In a ceremony to dedicate a memorial bench at the Ohio Veterans Memorial Park in Clinton, three local families had the opportunity to share their thanks and memories of their loved ones, who each gave their lives during the Vietnam War.

On Aug. 6, family and friends of Sgt. George (Mad Dog) Andrella, Sgt. Gary Pinion and Lt. Corp. Gary M. Moore, all 1967 Manchester High School graduates, learned of their bravery. These Vietnam Veterans are now memorialized on a polished granite bench featuring their photos and years of service. The bench was donated by members of the Manchester High School Class of 1967.  

The Ohio Veterans Memorial Parks allows any group, family member or friend of any veteran from Ohio to raise money to order a memorial bench as a remembrance. Visitors to the park near downtown Clinton will see many memorial benches as the park grows, according to volunteer Gary Kindig.

In May of 2009, the 125-foot long, polished, black granite wall with the names of the 3,095 Ohioans lost during the Vietnam War was dedicated. This was the beginning of the Ohio Veterans' Memorial Park. Since then, volunteers have added the names of all Ohioans who have given their lives during the War on Terror, including the Beirut Bombing, and are planning on adding the names of our Korean War lost.

The park is open 24 hours a day and 365 days a year.

The polished black granite benches surround The Ohio Vietnam Veterans' Memorial Wall and will eventually line the walk way through-out the park. The design of the benches are varied. Benches have been donated by cities, churches, organizations, businesses and alumni.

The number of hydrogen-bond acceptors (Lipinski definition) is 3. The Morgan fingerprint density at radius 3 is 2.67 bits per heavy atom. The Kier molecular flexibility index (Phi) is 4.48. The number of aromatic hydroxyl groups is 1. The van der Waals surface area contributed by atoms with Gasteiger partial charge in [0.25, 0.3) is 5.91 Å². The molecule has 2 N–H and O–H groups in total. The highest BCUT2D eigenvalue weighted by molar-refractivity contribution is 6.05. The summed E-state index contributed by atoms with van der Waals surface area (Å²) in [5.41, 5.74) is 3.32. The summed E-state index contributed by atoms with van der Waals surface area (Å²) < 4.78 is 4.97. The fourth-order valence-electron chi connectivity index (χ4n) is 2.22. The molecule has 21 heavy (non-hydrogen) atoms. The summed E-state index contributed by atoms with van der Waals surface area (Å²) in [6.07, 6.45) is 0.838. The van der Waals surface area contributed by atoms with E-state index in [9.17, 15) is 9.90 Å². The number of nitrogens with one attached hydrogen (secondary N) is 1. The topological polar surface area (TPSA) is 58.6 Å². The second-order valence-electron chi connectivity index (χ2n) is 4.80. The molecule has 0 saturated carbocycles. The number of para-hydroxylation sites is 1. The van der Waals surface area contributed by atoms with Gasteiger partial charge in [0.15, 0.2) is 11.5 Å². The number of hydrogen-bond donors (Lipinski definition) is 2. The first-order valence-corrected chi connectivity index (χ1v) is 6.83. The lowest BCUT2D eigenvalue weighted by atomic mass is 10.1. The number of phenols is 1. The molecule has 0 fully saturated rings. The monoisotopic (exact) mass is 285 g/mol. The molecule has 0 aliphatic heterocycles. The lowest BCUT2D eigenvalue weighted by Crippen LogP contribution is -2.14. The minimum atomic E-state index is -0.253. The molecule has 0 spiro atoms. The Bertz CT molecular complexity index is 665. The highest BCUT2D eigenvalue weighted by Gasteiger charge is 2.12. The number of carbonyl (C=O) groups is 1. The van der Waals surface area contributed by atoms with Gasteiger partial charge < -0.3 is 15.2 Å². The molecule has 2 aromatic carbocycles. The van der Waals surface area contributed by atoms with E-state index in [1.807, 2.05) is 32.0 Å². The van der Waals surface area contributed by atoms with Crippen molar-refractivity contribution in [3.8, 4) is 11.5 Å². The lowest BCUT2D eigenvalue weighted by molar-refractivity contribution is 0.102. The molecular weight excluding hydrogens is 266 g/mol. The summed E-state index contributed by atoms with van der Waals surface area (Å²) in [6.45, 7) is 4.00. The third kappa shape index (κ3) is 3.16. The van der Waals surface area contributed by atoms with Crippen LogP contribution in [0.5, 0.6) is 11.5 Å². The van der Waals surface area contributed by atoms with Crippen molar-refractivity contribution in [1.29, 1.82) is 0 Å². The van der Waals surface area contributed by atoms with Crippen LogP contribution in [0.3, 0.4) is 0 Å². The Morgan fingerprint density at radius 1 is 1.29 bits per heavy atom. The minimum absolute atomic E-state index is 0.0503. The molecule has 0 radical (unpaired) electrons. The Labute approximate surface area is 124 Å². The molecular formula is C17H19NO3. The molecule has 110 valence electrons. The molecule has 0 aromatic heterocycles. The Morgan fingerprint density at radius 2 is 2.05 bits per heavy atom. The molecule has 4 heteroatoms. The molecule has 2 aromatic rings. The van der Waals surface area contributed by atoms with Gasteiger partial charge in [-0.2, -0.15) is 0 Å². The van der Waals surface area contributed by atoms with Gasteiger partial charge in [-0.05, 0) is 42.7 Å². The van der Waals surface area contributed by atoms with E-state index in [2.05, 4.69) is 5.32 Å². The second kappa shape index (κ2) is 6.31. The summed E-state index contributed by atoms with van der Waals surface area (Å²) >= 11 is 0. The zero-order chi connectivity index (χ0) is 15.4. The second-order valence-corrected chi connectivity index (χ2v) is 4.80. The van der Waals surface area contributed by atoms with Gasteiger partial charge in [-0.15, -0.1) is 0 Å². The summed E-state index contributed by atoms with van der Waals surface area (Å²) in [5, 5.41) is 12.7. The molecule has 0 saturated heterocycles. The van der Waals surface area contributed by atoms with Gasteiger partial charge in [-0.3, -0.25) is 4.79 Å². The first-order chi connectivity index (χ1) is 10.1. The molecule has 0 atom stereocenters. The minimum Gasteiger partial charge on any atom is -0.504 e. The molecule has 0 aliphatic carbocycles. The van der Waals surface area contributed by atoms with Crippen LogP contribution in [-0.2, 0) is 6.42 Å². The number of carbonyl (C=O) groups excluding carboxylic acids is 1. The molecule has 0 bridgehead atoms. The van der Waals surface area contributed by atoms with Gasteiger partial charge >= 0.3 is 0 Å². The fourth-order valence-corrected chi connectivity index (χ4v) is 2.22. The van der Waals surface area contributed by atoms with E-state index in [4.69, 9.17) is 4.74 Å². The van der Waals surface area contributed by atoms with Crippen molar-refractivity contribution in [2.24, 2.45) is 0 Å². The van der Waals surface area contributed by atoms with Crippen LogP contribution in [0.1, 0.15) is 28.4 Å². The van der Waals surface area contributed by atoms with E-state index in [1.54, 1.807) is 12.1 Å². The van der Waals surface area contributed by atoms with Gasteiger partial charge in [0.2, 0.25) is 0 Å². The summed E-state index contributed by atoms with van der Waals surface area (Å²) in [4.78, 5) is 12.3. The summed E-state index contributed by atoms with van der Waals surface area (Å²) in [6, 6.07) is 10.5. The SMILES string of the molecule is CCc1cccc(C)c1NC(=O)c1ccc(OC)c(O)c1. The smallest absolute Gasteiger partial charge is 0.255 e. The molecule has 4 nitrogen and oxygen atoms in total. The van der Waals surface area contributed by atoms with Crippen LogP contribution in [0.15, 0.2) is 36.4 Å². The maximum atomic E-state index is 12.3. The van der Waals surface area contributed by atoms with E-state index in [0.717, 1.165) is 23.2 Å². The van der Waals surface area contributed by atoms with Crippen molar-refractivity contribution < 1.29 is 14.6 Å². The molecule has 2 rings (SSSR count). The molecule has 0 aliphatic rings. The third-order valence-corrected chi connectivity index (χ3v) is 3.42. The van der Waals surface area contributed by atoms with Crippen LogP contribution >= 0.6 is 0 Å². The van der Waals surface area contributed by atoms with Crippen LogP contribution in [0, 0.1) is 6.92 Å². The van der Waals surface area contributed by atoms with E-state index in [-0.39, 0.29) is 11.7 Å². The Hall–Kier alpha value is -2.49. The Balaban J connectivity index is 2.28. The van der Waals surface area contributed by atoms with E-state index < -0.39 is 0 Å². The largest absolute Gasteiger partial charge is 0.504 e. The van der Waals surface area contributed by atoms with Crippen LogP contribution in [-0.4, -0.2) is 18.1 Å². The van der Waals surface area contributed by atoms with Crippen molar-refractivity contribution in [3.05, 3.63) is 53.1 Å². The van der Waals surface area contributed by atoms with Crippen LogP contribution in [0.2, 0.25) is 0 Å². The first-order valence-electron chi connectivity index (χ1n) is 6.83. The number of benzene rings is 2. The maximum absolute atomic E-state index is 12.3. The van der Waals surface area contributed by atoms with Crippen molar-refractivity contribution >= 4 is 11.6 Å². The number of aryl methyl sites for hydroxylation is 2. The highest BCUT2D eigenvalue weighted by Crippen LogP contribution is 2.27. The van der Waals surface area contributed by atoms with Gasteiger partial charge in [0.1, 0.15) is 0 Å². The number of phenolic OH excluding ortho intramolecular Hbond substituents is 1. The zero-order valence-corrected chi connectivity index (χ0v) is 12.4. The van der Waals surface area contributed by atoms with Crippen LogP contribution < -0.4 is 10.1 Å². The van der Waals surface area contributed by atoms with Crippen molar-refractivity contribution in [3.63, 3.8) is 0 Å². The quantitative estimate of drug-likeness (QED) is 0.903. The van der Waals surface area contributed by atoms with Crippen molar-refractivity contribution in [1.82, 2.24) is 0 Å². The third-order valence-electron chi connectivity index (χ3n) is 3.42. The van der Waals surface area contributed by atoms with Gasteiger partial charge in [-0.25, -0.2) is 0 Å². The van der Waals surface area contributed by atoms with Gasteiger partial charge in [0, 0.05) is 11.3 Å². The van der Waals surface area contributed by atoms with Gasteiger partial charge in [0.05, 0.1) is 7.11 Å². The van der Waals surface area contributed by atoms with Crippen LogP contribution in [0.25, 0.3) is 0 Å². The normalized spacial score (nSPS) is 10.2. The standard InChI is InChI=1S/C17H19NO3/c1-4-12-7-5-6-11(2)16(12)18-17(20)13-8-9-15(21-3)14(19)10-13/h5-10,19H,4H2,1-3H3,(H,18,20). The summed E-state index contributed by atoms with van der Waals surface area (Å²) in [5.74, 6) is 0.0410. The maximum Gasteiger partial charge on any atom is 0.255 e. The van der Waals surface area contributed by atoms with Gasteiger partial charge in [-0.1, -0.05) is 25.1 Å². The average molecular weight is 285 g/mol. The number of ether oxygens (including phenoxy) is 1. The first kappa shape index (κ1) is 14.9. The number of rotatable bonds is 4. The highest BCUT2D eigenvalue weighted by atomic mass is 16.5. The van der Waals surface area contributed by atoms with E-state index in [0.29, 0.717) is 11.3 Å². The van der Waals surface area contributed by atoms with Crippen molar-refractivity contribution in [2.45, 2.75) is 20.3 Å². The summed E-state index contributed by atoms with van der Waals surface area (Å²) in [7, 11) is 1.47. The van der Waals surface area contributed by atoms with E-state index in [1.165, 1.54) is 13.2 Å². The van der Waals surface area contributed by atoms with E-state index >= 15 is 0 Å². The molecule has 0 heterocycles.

Kindig, the master of ceremonies for the Aug. 6 dedication, reminded the audience that "freedom is not free." 

He introduced the wife of George Andrella, Pam Andrella who spoke of her husband’s accomplishments. Andrella’s children, Angela, Arica, Austin and Adam also shared memories of their father, fighting through tears. Village of Clinton Mayor Al Knack also recognized Andrella for his service.

Vicki Moore Pietrick spoke for her brother Gary Moore, along with Lizbeth Moore, Gary Moore’s daughter. Lynette Pinion, daughter of Gary Pinion, spoke about her father, and Kindig spoke of his service as well.

Kindig explained that visitors to the park will see coins on the memorial benches and memorials. A penny represents a visitor who did not know the deceased well but wants to pay respect. A nickel represents someone who went through boot camp or training with the fallen. And a dime shows that they served in combat together.

At the bench for Andrella, Moore and Pinion, just minutes after it was unveiled, there were many pennies, nickles and dimes for each veteran.

For more information on how to donate for a memorial bench, go to or call 330-773-2385, or email at